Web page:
Same Kind of Different as Me: Twin City Mission Celebrates Movie Adaptation

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By Hannah Gerken

Author Ron Hall’s “Same Kind of Different As Me,” tells about his encounter with homelessness. It is the story of Hall, an international art dealer, and Denver, an uneducated sharecropper from Louisiana. It describes how their paths crossed and how they were able to become the best of friends. This book has helped build a bridge of acceptance and awareness about homelessness, including in Bryan College Station.

In October, Twin City Mission will join with Hall to celebrate the movie adaptation of his book. The first of two events is a Tuesday, Oct. 3, dinner at 6pm featuring Hall and speaker Ryan Swope. Hall will talk about his relationship with Denver, the making of the movie adaptation, and the difference between his first visit to B/CS and what he sees today.

The second event will be a special red carpet sneak preview of the movie “Same Kind of Different As Me” on Wednesday, Oct. 18, at the Cinemark in College Station and is open to those who attend the dinner. Along with the movie, viewers also get to see soundtrack interviews of Renée Zellweger and Greg Kinnear, two of the stars of the film, as they discuss the impact of the making of the movie. The movie will be released nationally on Friday, Oct. 20.

With the release of the movie and its viewing in B/CS, Twin City Mission hopes to create a buzz across the Brazos Valley with a message of acceptance for those who are in a tough part of their lives.

Denver Moore and Ron Hall

“This is huge for us because we spend a lot of time trying to educate the community that [Twin City Mission] is more than a homeless shelter,” says Ron Crozier, director of community relations for Twin City Mission. “This movie is a huge avenue for expanding public awareness. These issues are not unique to large metro areas. They exist here in our community.”

The influence of Hall in B/CS began eight years ago. In March 2009, Twin City Mission was in the midst of a capital campaign that resulted in the building of the new homeless shelter. While visiting on behalf of his book, Hall walked into the old facilities and made an observation that has resonated through the years and sparked change in B/CS; Hall said that after seeing more than 200 homeless shelters across the country, the shelter in B/CS was by far the worst he had seen. He chastised the community for allowing this, challenging them to make a change. Five short months later, the new shelter was complete and a new era of awareness and service started at Twin City Mission.

Twin City Mission seeks to be a shelter for anyone in need of help. Hall challenged the community to service not only the physical needs of the patrons, but also the emotional and mental needs. When asked how Twin City Mission carries out this goal, Crozier offers a simple answer.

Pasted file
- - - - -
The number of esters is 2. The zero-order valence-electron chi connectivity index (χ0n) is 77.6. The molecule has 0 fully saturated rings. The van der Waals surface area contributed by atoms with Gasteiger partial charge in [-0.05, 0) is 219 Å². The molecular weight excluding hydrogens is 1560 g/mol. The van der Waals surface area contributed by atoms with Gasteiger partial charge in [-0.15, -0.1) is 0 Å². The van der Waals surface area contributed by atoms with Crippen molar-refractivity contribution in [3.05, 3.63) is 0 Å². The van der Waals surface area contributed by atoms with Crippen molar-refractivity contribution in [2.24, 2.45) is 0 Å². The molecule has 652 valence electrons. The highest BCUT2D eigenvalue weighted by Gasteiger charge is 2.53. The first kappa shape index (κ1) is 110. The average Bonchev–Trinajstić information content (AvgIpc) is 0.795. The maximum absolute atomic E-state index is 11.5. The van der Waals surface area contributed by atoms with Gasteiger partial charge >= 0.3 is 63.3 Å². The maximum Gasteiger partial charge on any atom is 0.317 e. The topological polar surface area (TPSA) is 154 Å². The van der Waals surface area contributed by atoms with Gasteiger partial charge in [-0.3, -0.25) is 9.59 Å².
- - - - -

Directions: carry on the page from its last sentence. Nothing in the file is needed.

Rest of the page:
“We treat every person that comes to us with dignity and respect,” says Crozier. “As a society we tend to look at those people who are in need of services as being less than. Ron challenges us to look beyond that. The best quote that came out of that book was, ‘We can’t begin to see people for who we are until we can get past looking at them for where they are.’”

To purchase tickets for the dinner, visit www.twincitymission.org or call (979) 822-7511. Donations can be made in the form of sponsorships, individual tickets, or monetary donations in any desired amount. All sponsorships include tickets to the screening of the movie.

Ryan and Melissa Swope

Swope Continues to Serve Twin City Mission as Co-Chair
Former Texas A&M receiver Ryan Swope is accustomed to being in the spotlight. Many remember him for the catches, yards run, and the touchdowns he’s scored. But it is his work off the field that sets him apart and makes him the perfect candidate to serve as a leader in the Twin City Mission capital improvement campaign. Together with his wife Melissa, Swope will serve as a co-chair for this year’s special event with Ron Hall.

Swope originally became involved during the early years of his football career at Texas A&M University. Under Coach Mike Sherman’s leadership, the football team established a volunteer relationship with Twin City Mission, specifically with the Bridge Homeless Shelter.

“Coach Sherman was very knowledgeable and kind of raised the bar for us to give back to the community,” says Swope. “He went the extra mile and made the connection with Twin City Mission and we engaged with them. It was a really cool and neat experience.”

Just as Ron Hall’s book teaches the reader about how little differences matter between people, Swope saw this become true when the football team interacted with those staying in the shelter.

“The best word to describe it would be humbling,” Swope says. “As a collegiate or professional athlete, …  you can get caught up in just being an athlete, getting in a robotic stage. It’s humbling when you do go into a place like Twin City Mission and get involved. You become passionate about giving back and it opens your eyes and shows you what’s most important. And that’s giving back and always putting people before you … because at the end of the day we are all human beings, and we are all equal.”